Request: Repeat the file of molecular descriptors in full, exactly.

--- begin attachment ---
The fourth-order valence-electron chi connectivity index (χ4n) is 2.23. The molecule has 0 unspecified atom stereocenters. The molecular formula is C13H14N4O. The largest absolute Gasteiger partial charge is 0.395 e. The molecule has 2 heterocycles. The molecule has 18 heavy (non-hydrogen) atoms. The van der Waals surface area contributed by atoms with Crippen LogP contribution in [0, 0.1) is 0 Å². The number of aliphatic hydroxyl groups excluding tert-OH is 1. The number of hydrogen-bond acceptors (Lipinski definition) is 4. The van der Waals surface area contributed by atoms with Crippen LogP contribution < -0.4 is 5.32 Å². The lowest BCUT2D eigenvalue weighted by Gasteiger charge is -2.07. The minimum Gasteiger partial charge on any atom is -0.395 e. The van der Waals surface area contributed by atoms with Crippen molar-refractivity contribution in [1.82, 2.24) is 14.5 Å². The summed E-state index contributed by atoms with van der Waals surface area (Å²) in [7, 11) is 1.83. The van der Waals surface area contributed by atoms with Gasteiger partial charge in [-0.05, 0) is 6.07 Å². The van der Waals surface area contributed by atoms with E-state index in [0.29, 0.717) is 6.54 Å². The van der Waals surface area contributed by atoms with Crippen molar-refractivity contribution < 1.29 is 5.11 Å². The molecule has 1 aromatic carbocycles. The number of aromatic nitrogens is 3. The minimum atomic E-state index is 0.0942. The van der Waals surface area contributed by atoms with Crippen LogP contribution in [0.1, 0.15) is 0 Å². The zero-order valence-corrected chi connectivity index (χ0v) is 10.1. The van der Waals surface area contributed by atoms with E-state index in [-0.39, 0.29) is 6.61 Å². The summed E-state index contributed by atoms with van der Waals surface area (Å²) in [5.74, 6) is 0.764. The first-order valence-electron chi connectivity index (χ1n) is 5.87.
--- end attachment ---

The fourth-order valence-electron chi connectivity index (χ4n) is 2.23. The molecule has 0 unspecified atom stereocenters. The molecular formula is C13H14N4O. The largest absolute Gasteiger partial charge is 0.395 e. The molecule has 2 heterocycles. The molecule has 18 heavy (non-hydrogen) atoms. The van der Waals surface area contributed by atoms with Crippen LogP contribution in [0, 0.1) is 0 Å². The number of aliphatic hydroxyl groups excluding tert-OH is 1. The number of hydrogen-bond acceptors (Lipinski definition) is 4. The van der Waals surface area contributed by atoms with Crippen LogP contribution < -0.4 is 5.32 Å². The lowest BCUT2D eigenvalue weighted by Gasteiger charge is -2.07. The minimum Gasteiger partial charge on any atom is -0.395 e. The van der Waals surface area contributed by atoms with Crippen molar-refractivity contribution in [1.82, 2.24) is 14.5 Å². The summed E-state index contributed by atoms with van der Waals surface area (Å²) in [7, 11) is 1.83. The van der Waals surface area contributed by atoms with Gasteiger partial charge in [-0.05, 0) is 6.07 Å². The van der Waals surface area contributed by atoms with E-state index in [0.29, 0.717) is 6.54 Å². The van der Waals surface area contributed by atoms with Crippen molar-refractivity contribution < 1.29 is 5.11 Å². The molecule has 1 aromatic carbocycles. The number of aromatic nitrogens is 3. The minimum atomic E-state index is 0.0942. The van der Waals surface area contributed by atoms with Crippen LogP contribution in [0.1, 0.15) is 0 Å². The zero-order valence-corrected chi connectivity index (χ0v) is 10.1. The van der Waals surface area contributed by atoms with E-state index in [-0.39, 0.29) is 6.61 Å². The summed E-state index contributed by atoms with van der Waals surface area (Å²) in [5.74, 6) is 0.764. The first-order valence-electron chi connectivity index (χ1n) is 5.87.